Note 1: This review contains spoilers.

Note 2: I am not a film critic. I don't "understand" the art of film making. As a writer, I am looking at the story telling and message (or messages) the screenplay writers were trying to convey. All opinions are my own.

Our Orthodox women's group was so excited when we heard the Barbie movie was coming out. Myself and some of the older women had played with them as children. Some of the younger girls knew the Barbie animated movies and her ever-popular website.

We were a parade of pink in church on Sunday, with our tickets booked for a matinee after service. Covered in glitter and buzzing with anticipation, we sat down in the theater, giddy at what was to come.

And we left feeling… confused. The hype around this movie was massive. We had watched interviews, listened to playlists, even watched some of the movies that inspired Greta Gerwig when directing this movie. They included classics, from Singin' in the Rain to The Godfather to The Truman Show. It made us hopeful. That this would be a movie that didn't take itself too seriously and played to Barbies strength: the magic of pretend.

Instead, we got a slew of messages that aimed to include everyone, but had no clear target.

You can't simultaneously encourage women to be like men, and encourage men. 

You can't rattle off a list of grievances and double standards women have dealt with and not do the same for men. 

You can't say that your identity is not wrapped up in your career and people's perception of you when that's the main reason Mattel has been making money off of Barbies for the past fifty years.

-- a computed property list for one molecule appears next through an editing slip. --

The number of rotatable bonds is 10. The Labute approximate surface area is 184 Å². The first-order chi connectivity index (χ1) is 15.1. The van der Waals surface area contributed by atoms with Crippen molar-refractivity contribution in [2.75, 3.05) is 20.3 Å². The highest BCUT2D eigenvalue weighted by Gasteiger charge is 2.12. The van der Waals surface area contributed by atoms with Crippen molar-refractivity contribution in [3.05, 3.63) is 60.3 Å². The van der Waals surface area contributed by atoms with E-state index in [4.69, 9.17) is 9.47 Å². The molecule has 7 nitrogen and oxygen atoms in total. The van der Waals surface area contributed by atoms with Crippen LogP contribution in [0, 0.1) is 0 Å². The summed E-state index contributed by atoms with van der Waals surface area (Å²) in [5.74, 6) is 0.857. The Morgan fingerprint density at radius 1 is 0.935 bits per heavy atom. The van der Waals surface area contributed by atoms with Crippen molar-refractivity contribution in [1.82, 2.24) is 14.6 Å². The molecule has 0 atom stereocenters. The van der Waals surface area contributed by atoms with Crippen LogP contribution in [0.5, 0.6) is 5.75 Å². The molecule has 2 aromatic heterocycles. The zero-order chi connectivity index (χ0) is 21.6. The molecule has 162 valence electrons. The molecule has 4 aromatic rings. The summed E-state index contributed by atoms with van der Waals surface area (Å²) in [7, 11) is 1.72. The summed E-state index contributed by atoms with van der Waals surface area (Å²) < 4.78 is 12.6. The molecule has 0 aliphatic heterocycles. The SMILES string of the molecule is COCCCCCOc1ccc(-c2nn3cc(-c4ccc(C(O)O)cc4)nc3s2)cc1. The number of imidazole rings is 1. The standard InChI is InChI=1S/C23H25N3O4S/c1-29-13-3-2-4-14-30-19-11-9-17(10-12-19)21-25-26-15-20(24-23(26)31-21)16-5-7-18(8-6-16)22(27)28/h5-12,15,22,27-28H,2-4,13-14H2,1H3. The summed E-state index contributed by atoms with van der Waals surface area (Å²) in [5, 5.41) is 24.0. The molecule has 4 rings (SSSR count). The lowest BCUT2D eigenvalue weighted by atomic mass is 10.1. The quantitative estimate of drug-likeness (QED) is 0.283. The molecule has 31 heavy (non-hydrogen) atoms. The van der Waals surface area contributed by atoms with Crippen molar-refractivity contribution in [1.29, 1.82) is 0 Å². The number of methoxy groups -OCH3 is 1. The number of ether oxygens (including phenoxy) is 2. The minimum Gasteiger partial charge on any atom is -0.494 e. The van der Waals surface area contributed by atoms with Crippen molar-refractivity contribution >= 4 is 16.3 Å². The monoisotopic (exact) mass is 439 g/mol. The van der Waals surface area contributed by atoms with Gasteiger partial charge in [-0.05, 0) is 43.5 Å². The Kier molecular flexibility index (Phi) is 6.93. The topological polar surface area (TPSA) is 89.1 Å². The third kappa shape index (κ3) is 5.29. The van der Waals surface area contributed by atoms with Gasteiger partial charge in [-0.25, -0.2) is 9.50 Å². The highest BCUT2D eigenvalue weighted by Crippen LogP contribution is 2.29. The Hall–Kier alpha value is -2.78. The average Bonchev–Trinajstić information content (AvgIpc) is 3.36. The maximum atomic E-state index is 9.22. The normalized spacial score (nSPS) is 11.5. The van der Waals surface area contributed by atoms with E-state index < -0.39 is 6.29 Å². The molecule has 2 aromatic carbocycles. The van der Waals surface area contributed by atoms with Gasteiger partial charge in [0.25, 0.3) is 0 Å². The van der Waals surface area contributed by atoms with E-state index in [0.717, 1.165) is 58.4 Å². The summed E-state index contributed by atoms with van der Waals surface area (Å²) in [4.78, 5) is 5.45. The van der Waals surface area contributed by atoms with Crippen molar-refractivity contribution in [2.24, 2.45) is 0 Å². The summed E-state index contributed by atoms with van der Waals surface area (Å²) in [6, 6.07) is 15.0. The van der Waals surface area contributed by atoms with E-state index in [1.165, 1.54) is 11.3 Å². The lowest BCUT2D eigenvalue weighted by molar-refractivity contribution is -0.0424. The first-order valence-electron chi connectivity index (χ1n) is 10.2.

This, and much more, really gunked up the flow of the movie. The perky pink sets and statement outfits were overshadowed by not only Barbie's personal existential crisis, but by the existential crisis of the movie as well.

Now, before I get too critical, there were aspects of the film that I really enjoyed. First, the aspect of play-pretend. The Barbies moved and spoke as if being played with by children. While the banter was juvenile, I will say that the movie is NOT for kids. But with its PG-13 rating, I didn't expect it to be.

Second, I think it was well cast. In particular, Ryan Gosling and America Ferrera do really well with what they're given. There were men at our church who solely wanted to see the movie just because of Goslings performance, and at this point I can't blame them. I also really appreciated the studio going with Margot Robbie over Amy Schumer (for obvious reasons) and I thought Michael Cera's Allan was a comical character who had a lot more screen time than I initially thought.